The keyboard is a solid, calculator-style job that's just fine for typing, so no complaints there. The trackpad is formed from the wrist-rest plastic, but is textured so you can feel its extent.
The touchpad is textured so you know where it is
The 'PE' suffix in the model number indicates it's based on 'Pine Trail', the codename for Intel's new netbook Atom platform.
Pine Trail comprises the 1.66GHz Atom N450 processor and a much reduced chipset, the NM10. Gone from the chipsets are the GMA 3150 graphics engine and the memory manager, both now incorporated into the CPU package.
Chubbier at the back than you might expect
Notionally, that's to increase performance - faster communication between memory, processor and graphics - and to reduce power consumption. The chipset used in past Atom netbooks was something of a power hog.
The N450's clock frequency and other specs match those of the old N280, but this part is 64-bit capable and has been tweaked to communicate with the NM10 over a Direct Media Interface (DMI) rather than a frontside bus. Both N280 and N450 are fabbed at 45nm, but the latter consumes up to 5.5W, while its predecessor topped out at 2.5W.
All the usual netbook ports are present
That 3W increase is compensated for with a big reduction in chipset power consumption - 6W down to 1.5W - so battery life should be longer.
Why so expensive?
What happed to the 'cheap' part of SCC? Is this some sort of con orchestrated by MS in order to make Win7 'seem' affordable. I note the lack Linux for the latest crop of netbooks - that would show the true cost of win7.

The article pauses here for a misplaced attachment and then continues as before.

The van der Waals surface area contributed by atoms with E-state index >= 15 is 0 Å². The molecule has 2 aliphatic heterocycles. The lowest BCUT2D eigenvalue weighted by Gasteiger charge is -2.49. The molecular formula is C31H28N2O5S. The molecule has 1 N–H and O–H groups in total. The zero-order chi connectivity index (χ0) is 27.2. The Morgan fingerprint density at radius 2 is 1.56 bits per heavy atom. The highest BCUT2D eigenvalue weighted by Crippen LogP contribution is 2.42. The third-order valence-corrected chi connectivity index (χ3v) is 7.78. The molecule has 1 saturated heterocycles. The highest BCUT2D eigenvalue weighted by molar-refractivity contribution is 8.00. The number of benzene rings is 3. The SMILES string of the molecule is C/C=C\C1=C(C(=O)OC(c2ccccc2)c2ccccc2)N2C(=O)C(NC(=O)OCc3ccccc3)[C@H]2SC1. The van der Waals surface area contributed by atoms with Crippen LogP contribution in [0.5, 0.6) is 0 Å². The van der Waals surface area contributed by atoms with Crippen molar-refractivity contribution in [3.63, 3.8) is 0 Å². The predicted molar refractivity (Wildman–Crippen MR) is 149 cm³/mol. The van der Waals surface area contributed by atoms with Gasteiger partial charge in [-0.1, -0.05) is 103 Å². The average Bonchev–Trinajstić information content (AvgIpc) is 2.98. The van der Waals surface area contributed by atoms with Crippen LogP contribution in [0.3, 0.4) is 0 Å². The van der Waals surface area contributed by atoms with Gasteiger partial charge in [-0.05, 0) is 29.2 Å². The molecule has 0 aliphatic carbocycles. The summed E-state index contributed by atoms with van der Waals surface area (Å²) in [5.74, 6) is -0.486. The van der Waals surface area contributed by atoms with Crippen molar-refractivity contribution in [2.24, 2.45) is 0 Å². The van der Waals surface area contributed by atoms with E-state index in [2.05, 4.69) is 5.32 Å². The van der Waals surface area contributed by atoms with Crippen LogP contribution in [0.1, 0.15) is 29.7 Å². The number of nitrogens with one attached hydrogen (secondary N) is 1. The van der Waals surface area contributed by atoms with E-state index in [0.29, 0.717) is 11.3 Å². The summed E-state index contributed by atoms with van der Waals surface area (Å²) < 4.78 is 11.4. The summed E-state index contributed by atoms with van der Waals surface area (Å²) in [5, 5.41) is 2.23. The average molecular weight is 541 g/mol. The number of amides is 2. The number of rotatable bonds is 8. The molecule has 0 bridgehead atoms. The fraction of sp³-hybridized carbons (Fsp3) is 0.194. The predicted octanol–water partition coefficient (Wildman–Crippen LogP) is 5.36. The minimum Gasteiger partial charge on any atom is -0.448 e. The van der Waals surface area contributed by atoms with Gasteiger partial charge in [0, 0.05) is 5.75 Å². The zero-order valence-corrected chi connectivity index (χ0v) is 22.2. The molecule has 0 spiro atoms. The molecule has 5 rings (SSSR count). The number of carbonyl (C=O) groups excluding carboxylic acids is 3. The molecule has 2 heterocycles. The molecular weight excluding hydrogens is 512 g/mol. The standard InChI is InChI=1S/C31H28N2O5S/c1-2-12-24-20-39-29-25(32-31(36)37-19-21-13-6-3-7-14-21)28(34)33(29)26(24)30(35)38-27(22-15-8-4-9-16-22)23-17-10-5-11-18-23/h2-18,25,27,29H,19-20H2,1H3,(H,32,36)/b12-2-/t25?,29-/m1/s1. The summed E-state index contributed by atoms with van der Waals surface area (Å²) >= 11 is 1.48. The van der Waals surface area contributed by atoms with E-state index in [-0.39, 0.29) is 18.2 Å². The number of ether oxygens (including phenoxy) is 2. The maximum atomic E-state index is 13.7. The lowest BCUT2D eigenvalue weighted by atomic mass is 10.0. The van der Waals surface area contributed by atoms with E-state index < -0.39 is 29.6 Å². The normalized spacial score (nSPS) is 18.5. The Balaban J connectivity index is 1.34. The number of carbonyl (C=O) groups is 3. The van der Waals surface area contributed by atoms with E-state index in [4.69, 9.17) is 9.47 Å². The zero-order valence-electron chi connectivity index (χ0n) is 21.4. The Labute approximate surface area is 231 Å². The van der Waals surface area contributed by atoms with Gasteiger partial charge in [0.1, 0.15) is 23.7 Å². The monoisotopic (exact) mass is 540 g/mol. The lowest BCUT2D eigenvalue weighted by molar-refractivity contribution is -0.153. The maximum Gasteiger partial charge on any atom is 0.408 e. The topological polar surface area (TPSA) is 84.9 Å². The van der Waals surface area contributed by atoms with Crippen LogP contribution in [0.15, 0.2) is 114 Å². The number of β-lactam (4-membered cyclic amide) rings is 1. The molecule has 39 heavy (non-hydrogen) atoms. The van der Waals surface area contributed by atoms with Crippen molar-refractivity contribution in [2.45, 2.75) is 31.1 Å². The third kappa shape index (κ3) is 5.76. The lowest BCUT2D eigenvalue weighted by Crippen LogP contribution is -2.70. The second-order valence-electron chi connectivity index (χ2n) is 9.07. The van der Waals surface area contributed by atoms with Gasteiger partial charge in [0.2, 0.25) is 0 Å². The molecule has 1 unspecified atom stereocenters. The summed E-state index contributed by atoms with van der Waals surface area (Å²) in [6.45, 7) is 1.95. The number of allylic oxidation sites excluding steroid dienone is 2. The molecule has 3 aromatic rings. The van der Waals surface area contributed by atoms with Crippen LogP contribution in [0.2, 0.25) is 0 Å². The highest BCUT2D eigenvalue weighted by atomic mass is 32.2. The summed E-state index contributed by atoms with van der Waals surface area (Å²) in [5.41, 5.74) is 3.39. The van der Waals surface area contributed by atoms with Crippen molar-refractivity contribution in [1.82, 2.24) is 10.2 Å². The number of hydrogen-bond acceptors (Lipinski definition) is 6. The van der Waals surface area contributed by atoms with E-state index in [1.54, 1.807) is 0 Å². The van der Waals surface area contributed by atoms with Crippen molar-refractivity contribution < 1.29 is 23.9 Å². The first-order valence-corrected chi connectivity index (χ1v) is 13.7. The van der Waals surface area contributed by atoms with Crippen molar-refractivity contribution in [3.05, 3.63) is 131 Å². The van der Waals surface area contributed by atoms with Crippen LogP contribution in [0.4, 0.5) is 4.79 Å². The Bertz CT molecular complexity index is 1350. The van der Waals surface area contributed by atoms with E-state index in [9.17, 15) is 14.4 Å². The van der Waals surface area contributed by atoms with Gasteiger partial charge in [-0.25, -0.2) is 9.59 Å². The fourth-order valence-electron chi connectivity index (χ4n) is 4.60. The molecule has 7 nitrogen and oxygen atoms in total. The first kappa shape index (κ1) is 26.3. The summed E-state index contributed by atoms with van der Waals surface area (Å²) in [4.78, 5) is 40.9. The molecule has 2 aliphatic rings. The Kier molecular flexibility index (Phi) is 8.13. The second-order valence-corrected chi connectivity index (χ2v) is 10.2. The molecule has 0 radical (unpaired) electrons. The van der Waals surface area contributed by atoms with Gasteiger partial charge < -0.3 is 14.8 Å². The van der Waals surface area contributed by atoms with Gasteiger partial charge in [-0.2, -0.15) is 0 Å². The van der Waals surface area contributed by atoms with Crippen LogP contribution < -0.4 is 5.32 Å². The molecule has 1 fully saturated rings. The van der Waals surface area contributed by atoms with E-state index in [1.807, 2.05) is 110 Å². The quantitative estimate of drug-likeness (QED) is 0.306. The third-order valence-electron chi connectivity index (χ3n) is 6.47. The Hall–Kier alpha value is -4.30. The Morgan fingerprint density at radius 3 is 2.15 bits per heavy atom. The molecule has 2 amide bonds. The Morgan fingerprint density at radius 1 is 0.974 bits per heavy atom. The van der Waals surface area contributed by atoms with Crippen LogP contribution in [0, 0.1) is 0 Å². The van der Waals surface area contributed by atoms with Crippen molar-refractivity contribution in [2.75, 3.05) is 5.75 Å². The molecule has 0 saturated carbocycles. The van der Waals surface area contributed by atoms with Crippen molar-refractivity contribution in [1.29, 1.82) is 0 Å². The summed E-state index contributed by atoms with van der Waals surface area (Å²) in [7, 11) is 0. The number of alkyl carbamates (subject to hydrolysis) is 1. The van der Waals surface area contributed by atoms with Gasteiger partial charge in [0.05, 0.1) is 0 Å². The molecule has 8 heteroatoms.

A netbook needs to be <£300 (preferably <£250) otherwise it's just a small, underpowered laptop...
Still looks promising
I've got a Eee 1000, one of the last models to still have Linux pre-installed before Asus drank the Windows koolaid. I have long-since replaced the Xandros-based install with Ubuntu Netbook Remix, and just recently upgraded the flash hdd to 64GB. I love the speed of the SSD, and the system performance is tolerable. It's not speed demon, but it does well what it's advertised to be: a light and portable, ultra-low-powered, Internet browsing machine. My only real complaint after a year of use is I find the small keyboard too cramped to do extensive typing.
I can't imagine what the SATA HDD and Windows 7 do to battery life, but it's got to hurt it bad. I'd love to see another review with a user-installed copy of linux (any flavor) on it, and see how the performance numbers compare. Netbooks were born for SSD and light-weight OS. Seems to my that trying to squeeze Windows on one defeats (at least half) the purpose.
Yes, you could say I was somewhat of a Linux-fanboi. Not militant, mind you. I just like to have choices.
Thanks to Ballmer ramping up netbook prices using Windoze, these things are just too damn expensive. A full laptop is around the same price - not as small, but way more powerful. This should be £200.
And where's the Linux version? Presumably a casualty of the deal between netbook makers and the aforementioned overweight bane of the IT industry.
Evil Bill, 'cause there's no Evil Ballmer.
Just read that
w7 kills batteries and the latest updates make the in more unstable
Can I get this anywhere with Linux on to save even more money and win all round?
No SSD? No Linux?